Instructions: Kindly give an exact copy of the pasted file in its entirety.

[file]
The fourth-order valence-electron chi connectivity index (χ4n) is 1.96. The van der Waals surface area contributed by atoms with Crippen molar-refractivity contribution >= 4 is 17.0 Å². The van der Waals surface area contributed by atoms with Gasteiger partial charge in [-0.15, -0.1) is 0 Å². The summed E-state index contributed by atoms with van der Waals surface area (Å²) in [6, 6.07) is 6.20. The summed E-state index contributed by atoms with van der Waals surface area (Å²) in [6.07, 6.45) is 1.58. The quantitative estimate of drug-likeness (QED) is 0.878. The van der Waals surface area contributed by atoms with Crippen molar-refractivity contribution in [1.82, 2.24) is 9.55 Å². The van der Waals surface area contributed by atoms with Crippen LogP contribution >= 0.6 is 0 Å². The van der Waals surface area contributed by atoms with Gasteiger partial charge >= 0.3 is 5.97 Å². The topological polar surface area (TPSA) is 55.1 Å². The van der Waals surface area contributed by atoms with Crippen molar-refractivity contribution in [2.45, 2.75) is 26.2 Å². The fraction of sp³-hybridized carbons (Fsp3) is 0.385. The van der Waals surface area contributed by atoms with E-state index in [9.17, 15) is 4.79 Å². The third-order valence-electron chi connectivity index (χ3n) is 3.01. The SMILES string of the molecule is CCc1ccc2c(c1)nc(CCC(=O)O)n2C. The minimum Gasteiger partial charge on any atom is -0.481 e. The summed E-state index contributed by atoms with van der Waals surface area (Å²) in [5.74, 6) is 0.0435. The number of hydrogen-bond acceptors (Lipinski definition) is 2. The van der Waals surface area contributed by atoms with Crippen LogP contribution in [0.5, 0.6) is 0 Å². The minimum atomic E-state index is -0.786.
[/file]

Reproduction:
The fourth-order valence-electron chi connectivity index (χ4n) is 1.96. The van der Waals surface area contributed by atoms with Crippen molar-refractivity contribution >= 4 is 17.0 Å². The van der Waals surface area contributed by atoms with Gasteiger partial charge in [-0.15, -0.1) is 0 Å². The summed E-state index contributed by atoms with van der Waals surface area (Å²) in [6, 6.07) is 6.20. The summed E-state index contributed by atoms with van der Waals surface area (Å²) in [6.07, 6.45) is 1.58. The quantitative estimate of drug-likeness (QED) is 0.878. The van der Waals surface area contributed by atoms with Crippen molar-refractivity contribution in [1.82, 2.24) is 9.55 Å². The van der Waals surface area contributed by atoms with Crippen LogP contribution >= 0.6 is 0 Å². The van der Waals surface area contributed by atoms with Gasteiger partial charge >= 0.3 is 5.97 Å². The topological polar surface area (TPSA) is 55.1 Å². The van der Waals surface area contributed by atoms with Crippen molar-refractivity contribution in [2.45, 2.75) is 26.2 Å². The fraction of sp³-hybridized carbons (Fsp3) is 0.385. The van der Waals surface area contributed by atoms with E-state index in [9.17, 15) is 4.79 Å². The third-order valence-electron chi connectivity index (χ3n) is 3.01. The SMILES string of the molecule is CCc1ccc2c(c1)nc(CCC(=O)O)n2C. The minimum Gasteiger partial charge on any atom is -0.481 e. The summed E-state index contributed by atoms with van der Waals surface area (Å²) in [5.74, 6) is 0.0435. The number of hydrogen-bond acceptors (Lipinski definition) is 2. The van der Waals surface area contributed by atoms with Crippen LogP contribution in [0.5, 0.6) is 0 Å². The minimum atomic E-state index is -0.786.